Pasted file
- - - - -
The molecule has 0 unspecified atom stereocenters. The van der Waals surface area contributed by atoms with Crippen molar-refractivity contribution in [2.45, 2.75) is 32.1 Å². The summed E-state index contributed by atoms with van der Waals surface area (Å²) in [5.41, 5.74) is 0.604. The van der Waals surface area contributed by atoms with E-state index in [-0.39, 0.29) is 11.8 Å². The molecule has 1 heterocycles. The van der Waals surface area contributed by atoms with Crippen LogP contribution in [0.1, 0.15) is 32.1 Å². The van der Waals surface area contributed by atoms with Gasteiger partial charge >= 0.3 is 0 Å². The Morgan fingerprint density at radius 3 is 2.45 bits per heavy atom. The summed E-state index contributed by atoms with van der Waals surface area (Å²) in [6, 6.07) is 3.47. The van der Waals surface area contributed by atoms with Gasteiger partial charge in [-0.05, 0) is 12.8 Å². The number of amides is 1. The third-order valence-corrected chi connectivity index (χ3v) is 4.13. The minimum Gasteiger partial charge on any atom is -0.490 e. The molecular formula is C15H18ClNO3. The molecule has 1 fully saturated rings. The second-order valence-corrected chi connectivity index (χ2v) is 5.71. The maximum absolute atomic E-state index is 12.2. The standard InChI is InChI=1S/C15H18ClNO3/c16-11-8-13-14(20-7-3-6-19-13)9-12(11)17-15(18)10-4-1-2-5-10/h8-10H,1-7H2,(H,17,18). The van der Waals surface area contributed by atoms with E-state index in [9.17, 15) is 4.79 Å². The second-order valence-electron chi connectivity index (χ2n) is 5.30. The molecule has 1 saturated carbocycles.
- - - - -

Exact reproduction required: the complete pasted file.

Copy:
The molecule has 0 unspecified atom stereocenters. The van der Waals surface area contributed by atoms with Crippen molar-refractivity contribution in [2.45, 2.75) is 32.1 Å². The summed E-state index contributed by atoms with van der Waals surface area (Å²) in [5.41, 5.74) is 0.604. The van der Waals surface area contributed by atoms with E-state index in [-0.39, 0.29) is 11.8 Å². The molecule has 1 heterocycles. The van der Waals surface area contributed by atoms with Crippen LogP contribution in [0.1, 0.15) is 32.1 Å². The van der Waals surface area contributed by atoms with Gasteiger partial charge >= 0.3 is 0 Å². The Morgan fingerprint density at radius 3 is 2.45 bits per heavy atom. The summed E-state index contributed by atoms with van der Waals surface area (Å²) in [6, 6.07) is 3.47. The van der Waals surface area contributed by atoms with Gasteiger partial charge in [-0.05, 0) is 12.8 Å². The number of amides is 1. The third-order valence-corrected chi connectivity index (χ3v) is 4.13. The minimum Gasteiger partial charge on any atom is -0.490 e. The molecular formula is C15H18ClNO3. The molecule has 1 fully saturated rings. The second-order valence-corrected chi connectivity index (χ2v) is 5.71. The maximum absolute atomic E-state index is 12.2. The standard InChI is InChI=1S/C15H18ClNO3/c16-11-8-13-14(20-7-3-6-19-13)9-12(11)17-15(18)10-4-1-2-5-10/h8-10H,1-7H2,(H,17,18). The van der Waals surface area contributed by atoms with E-state index in [9.17, 15) is 4.79 Å². The second-order valence-electron chi connectivity index (χ2n) is 5.30. The molecule has 1 saturated carbocycles.